WBB grieves death of former teammate

Seton Hall Athletics

The Pirates’ women’s basketball team has won six straight, and are eying up a seventh consecutive win when they kick off a three-game home stand on Sunday, Feb. 1 against the St. John’s Red Storm.

A spotless 13-0 record at home has a lot to do with the Pirates’ success this season, boasting a 19-2 record overall and a Big East-best 8-1 record in conference play. But the jubilation following Sunday’s 99-85 win in overtime at Georgetown has faded in the wake of the passing of former-Pirate Shannise Heady.

Heady played her freshman season with the Pirates in 2012-13 before transferring from the program to Eastern Michigan to be closer to her family. Heady passed away early Sunday morning after she and another student were involved in a head-on two-vehicle collision. Janee Johnson, a graduate student transferred from Seton Hall the same year Heady arrived as a freshman, she remembered her former teammate as someone who could light up a room.

“It was devastating,” Johnson said. “She literally lit up the room, she was always smiling. She had the best personality you could possibly think of—always bubbly…Always excited just about life. It’s something that you just don’t want to hear, especially that type of person because she was so influential in other people. She was gone too early.”

Ka-Deidre Simmons, a redshirted-sophomore when Heady came to Seton Hall, called the loss tragic and one that has impacted the team.

“It’s a tragic loss,” Simmons said. “Our team is still suffering and trying to recover from it.”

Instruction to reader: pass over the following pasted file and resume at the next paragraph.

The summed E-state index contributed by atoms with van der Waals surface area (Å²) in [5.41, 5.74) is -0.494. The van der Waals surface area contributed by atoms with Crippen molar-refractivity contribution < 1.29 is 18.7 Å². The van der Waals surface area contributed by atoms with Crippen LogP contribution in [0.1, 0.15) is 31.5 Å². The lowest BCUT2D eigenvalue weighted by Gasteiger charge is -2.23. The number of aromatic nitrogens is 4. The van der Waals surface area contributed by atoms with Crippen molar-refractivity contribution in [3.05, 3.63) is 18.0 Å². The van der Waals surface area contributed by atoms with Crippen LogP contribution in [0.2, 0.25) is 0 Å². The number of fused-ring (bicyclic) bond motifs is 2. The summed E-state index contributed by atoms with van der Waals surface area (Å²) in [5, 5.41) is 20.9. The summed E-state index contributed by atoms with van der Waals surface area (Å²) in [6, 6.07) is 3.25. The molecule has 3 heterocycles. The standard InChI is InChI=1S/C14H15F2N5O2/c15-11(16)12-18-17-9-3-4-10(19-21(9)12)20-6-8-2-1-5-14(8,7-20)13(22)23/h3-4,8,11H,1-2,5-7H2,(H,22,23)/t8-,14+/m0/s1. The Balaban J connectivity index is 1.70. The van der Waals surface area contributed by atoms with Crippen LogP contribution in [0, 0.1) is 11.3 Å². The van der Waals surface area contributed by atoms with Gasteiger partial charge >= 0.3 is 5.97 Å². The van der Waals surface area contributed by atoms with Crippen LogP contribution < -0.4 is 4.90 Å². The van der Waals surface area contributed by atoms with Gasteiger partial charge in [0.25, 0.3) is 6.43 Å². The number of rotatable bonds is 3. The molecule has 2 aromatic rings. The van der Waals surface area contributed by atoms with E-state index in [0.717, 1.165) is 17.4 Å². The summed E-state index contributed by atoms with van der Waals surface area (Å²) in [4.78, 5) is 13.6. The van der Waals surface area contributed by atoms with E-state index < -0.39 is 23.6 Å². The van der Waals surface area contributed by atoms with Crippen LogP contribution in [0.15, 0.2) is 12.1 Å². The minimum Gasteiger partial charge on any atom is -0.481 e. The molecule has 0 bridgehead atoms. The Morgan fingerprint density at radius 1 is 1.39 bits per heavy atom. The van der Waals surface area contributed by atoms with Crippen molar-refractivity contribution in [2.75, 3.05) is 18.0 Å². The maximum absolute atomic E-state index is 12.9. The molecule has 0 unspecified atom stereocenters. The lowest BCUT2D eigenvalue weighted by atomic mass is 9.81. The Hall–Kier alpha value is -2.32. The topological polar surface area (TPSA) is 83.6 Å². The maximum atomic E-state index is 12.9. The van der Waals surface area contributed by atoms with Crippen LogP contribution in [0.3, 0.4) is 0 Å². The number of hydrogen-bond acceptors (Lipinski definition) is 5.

Tabatha Richardson-Smith and Heady were part of the team’s freshman class that arrived to South Orange in 2012, along with Sydney Cook (since transferred to Virginia Tech) and Jasmine McCall (since transferred to Monmouth). It was during that freshman season that the four lived together. Richardson-Smith called Heady a “great person.”

“People who knew her—she never had an attitude,” Richardson-Smith said. “Even looking at pictures, nobody can believe that she’s actually gone.

For me, it hit me the most because I didn’t even get to enjoy the win. I stepped off the floor to the news and that’s just not something you want to hear after a win. My bus ride home was sad. People feel it—but that was my classmate. It was four of us coming in, and now it’s just me.”

A grieving Seton Hall team will look to recover from tragedy as they kick off a three-game home stand with Big East-rival St. John’s on Sunday, a game that is sure to be a harsh environment for the visitors inside a place head coach Tony Bozzella called the “hardest place to play in in the Big East.”

“They’re not just here, they’re loud, they’re encouraging,” Bozzella said. “They get the girls going when we struggle a little bit. They make it a really difficult place to play in.”

Neal McHale can be reached at neal.mchale@student.shu.edu or on twitter @nealmchale.

Author: Neal McHale

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